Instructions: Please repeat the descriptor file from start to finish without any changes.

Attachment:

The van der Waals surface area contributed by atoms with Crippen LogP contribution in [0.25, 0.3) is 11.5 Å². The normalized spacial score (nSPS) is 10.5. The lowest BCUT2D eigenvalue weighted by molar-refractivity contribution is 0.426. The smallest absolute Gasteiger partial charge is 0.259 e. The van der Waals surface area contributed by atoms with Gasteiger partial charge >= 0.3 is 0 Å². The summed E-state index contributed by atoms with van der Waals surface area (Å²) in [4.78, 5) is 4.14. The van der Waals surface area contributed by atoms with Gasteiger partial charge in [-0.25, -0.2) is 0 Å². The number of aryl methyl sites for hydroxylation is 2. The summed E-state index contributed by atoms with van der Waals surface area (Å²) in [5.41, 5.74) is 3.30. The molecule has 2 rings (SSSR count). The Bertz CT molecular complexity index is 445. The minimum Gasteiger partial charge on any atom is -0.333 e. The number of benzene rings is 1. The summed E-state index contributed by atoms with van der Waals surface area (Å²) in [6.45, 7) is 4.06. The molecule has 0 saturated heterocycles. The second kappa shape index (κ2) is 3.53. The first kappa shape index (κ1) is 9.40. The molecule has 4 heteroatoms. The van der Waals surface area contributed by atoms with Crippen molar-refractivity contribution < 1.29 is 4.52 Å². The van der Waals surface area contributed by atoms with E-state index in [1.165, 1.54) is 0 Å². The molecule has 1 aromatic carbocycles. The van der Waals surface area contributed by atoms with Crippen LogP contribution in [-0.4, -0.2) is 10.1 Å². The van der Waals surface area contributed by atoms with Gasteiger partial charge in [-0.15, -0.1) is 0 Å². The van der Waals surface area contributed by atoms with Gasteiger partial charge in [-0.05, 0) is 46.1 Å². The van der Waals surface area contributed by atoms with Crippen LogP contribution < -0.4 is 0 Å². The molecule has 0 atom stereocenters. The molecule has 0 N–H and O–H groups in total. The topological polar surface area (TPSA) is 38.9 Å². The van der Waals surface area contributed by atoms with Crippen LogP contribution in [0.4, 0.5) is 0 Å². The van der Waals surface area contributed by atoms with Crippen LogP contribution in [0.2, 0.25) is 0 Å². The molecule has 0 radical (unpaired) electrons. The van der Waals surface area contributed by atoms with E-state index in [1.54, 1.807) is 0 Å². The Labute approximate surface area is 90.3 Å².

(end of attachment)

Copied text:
The van der Waals surface area contributed by atoms with Crippen LogP contribution in [0.25, 0.3) is 11.5 Å². The normalized spacial score (nSPS) is 10.5. The lowest BCUT2D eigenvalue weighted by molar-refractivity contribution is 0.426. The smallest absolute Gasteiger partial charge is 0.259 e. The van der Waals surface area contributed by atoms with Gasteiger partial charge >= 0.3 is 0 Å². The summed E-state index contributed by atoms with van der Waals surface area (Å²) in [4.78, 5) is 4.14. The van der Waals surface area contributed by atoms with Gasteiger partial charge in [-0.25, -0.2) is 0 Å². The number of aryl methyl sites for hydroxylation is 2. The summed E-state index contributed by atoms with van der Waals surface area (Å²) in [5.41, 5.74) is 3.30. The molecule has 2 rings (SSSR count). The Bertz CT molecular complexity index is 445. The minimum Gasteiger partial charge on any atom is -0.333 e. The number of benzene rings is 1. The summed E-state index contributed by atoms with van der Waals surface area (Å²) in [6.45, 7) is 4.06. The molecule has 0 saturated heterocycles. The second kappa shape index (κ2) is 3.53. The first kappa shape index (κ1) is 9.40. The molecule has 4 heteroatoms. The van der Waals surface area contributed by atoms with Crippen molar-refractivity contribution < 1.29 is 4.52 Å². The van der Waals surface area contributed by atoms with E-state index in [1.165, 1.54) is 0 Å². The molecule has 1 aromatic carbocycles. The van der Waals surface area contributed by atoms with Crippen LogP contribution in [-0.4, -0.2) is 10.1 Å². The van der Waals surface area contributed by atoms with Gasteiger partial charge in [-0.15, -0.1) is 0 Å². The van der Waals surface area contributed by atoms with Gasteiger partial charge in [-0.05, 0) is 46.1 Å². The van der Waals surface area contributed by atoms with Crippen LogP contribution < -0.4 is 0 Å². The molecule has 0 atom stereocenters. The molecule has 0 N–H and O–H groups in total. The topological polar surface area (TPSA) is 38.9 Å². The van der Waals surface area contributed by atoms with Crippen LogP contribution in [0.4, 0.5) is 0 Å². The van der Waals surface area contributed by atoms with Crippen LogP contribution in [0.2, 0.25) is 0 Å². The molecule has 0 radical (unpaired) electrons. The van der Waals surface area contributed by atoms with E-state index in [1.54, 1.807) is 0 Å². The Labute approximate surface area is 90.3 Å².